Racism and discrimination: the reality of work for BME women

Crop workplace racism

“This research sets out the grim reality for BME women as they face everyday racism and sexism in Scotland’s workplaces"

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19th February 2019 by Graham Martin 1 Comment

A majority of black and minority ethnic (BME) women have experienced racism, discrimination and racial bias at work in Scotland.

Research published by Close the Gap, which campaigns for women’s labour market equality, finds that BME women in Scotland face high levels of racism and discrimination, and encounter a range of barriers in entering and progressing at work.

The research, called Still Not Visible, found that three-quarters (72%) had experienced racism, discrimination and racial bias in the workplace.

Nearly half (47%) had experienced racism, discrimination and/or racial bias when applying for a job, and 41% had experienced this during an interview and around half (49%) felt that they had been overlooked for a workplace development opportunity.

Almost half (42%) reported experiencing bullying, harassment or victimisation and more than half (52%) did not report it to their employer, and of those who did, less than a quarter (23%) were satisfied with how their complaint was handled.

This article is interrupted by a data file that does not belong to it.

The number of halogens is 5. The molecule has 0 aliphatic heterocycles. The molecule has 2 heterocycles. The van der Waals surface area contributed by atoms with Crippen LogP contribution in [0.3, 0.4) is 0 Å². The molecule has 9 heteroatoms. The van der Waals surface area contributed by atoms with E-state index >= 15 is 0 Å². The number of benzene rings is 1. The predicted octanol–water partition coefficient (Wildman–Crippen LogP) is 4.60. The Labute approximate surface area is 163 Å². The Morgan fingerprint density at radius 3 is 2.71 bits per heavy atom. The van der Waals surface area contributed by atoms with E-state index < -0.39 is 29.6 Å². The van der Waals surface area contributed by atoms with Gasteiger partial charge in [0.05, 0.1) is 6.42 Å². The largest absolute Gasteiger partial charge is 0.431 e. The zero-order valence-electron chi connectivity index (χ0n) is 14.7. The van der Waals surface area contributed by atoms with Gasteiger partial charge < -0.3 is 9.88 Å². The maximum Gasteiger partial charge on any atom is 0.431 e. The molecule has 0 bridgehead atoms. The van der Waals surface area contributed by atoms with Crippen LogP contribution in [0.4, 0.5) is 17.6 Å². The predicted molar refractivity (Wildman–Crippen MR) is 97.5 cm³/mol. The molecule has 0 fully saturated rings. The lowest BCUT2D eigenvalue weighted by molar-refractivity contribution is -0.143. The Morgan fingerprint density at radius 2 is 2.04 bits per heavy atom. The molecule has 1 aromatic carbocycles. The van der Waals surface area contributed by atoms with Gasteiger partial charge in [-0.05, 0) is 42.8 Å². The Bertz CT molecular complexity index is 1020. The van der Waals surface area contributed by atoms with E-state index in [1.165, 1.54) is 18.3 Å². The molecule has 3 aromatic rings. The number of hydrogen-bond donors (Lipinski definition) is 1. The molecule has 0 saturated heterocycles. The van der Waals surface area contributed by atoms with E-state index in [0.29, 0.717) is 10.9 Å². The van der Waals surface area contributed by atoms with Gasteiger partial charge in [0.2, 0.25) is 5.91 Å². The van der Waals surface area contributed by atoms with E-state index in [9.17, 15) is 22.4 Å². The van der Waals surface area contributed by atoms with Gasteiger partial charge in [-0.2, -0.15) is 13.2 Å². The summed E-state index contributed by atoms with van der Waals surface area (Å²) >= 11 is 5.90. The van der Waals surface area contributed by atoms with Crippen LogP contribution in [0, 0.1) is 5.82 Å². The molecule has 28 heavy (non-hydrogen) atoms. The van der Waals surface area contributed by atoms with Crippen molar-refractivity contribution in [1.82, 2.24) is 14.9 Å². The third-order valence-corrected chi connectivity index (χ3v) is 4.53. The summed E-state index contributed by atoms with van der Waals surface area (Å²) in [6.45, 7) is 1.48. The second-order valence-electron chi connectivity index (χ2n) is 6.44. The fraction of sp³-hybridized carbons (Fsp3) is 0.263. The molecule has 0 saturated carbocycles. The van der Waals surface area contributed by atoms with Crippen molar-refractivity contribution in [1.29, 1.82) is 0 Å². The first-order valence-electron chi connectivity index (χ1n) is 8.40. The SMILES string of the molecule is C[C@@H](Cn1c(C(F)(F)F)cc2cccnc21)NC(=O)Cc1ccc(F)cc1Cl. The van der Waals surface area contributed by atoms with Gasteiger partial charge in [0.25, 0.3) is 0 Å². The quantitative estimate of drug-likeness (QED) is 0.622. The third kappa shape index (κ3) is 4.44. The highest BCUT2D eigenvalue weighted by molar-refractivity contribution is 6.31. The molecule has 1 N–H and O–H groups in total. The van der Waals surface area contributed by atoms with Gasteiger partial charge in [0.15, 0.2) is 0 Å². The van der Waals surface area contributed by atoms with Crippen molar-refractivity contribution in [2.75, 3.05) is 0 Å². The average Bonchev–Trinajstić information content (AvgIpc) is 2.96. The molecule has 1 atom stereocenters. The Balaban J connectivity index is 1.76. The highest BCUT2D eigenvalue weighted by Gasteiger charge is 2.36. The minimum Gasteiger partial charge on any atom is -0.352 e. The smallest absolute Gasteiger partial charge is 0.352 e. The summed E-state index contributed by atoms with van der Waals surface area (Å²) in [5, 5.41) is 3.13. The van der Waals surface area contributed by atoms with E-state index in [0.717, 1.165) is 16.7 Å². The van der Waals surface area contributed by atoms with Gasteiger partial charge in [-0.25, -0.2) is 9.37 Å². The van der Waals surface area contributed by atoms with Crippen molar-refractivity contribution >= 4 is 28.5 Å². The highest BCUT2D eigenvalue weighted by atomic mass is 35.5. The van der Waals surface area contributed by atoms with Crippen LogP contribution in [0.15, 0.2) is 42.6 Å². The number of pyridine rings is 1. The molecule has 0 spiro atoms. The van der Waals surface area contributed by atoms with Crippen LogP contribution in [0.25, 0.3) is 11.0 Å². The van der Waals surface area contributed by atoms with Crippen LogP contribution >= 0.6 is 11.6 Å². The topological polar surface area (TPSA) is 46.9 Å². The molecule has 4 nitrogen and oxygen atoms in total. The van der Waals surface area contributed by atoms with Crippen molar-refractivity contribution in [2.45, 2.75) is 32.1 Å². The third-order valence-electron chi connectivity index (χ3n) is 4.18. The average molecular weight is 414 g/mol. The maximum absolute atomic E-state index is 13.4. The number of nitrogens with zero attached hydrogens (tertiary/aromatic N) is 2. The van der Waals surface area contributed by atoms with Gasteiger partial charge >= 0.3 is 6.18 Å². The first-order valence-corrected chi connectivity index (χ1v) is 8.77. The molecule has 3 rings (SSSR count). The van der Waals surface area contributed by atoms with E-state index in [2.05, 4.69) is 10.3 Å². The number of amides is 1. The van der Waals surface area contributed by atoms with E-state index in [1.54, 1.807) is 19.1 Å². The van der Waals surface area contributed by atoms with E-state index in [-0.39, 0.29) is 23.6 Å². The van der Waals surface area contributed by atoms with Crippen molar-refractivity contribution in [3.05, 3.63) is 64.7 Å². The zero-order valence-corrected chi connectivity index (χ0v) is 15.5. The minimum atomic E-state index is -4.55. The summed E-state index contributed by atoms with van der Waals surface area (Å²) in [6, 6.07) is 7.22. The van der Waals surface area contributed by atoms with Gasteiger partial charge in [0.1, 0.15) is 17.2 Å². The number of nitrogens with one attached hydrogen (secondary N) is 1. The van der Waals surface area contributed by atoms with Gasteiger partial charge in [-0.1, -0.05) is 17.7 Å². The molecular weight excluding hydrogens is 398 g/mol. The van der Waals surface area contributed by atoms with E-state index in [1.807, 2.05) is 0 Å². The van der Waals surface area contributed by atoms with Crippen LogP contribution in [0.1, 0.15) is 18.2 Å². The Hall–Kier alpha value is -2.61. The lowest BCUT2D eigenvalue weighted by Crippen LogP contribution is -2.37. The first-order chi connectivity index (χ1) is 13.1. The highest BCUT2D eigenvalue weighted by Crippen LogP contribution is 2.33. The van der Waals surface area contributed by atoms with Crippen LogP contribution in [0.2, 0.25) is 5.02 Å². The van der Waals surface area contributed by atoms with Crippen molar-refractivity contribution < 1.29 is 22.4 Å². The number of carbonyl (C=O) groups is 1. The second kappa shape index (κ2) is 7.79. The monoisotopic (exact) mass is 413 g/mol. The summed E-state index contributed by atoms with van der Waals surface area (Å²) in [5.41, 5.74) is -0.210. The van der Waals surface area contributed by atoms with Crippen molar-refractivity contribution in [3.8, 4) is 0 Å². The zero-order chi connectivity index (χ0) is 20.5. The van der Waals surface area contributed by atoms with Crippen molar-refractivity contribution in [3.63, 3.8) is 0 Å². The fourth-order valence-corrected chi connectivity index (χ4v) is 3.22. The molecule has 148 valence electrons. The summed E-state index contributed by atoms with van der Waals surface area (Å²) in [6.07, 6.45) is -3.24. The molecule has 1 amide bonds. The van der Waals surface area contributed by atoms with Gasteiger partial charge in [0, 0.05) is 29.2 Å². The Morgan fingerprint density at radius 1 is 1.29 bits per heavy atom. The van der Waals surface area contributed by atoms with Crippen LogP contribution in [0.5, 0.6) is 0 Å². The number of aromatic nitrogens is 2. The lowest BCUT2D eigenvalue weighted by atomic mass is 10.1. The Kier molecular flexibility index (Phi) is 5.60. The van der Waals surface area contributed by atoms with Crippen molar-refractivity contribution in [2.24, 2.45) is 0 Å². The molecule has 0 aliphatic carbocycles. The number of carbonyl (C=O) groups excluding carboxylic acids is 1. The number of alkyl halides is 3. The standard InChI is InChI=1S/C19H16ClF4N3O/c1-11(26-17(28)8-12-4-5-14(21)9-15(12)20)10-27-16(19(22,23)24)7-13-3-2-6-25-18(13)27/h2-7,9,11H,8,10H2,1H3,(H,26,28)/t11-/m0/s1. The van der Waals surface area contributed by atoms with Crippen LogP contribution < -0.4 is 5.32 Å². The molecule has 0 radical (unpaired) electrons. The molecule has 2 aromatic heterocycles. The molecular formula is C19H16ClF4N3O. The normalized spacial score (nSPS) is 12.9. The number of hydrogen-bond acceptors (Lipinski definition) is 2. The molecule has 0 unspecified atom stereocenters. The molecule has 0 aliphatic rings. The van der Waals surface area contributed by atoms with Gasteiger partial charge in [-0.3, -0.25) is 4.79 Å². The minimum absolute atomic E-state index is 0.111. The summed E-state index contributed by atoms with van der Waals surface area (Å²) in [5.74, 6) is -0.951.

Anna Ritchie Allan, executive director of Close the Gap, said: “This research sets out the grim reality for BME women as they face everyday racism and sexism in Scotland’s workplaces. Exclusionary workplace cultures and biased employment practice prevent BME women from entering and progressing at work, hindering their career opportunities, and contributing to their higher levels of poverty.

“The lack of confidence in employer complaints procedures is a critical problem. We need to see strong leadership from employers on tackling discrimination and implicit bias, and systems put in place to meaningfully address concerns about racism.”

Jamie Hepburn, minister for fair Work and skills, responded: “We believe individuals from different ethnic backgrounds enrich Scotland socially, culturally and economically. The Scottish Government is taking a number of actions to advance race equality and tackle racism within society and the labour market, and to ensure better outcomes for people from ethnic minority groups.

“It must be our aim to ensure that each and every person in Scotland has the opportunity to work towards their goals and be supported towards securing fulfilling meaningful employment.”

21st March 2019 by Charlene

How do you complain of harassment and other discrimination (race, religion...) when the wrong doings are done by your employers themselves ?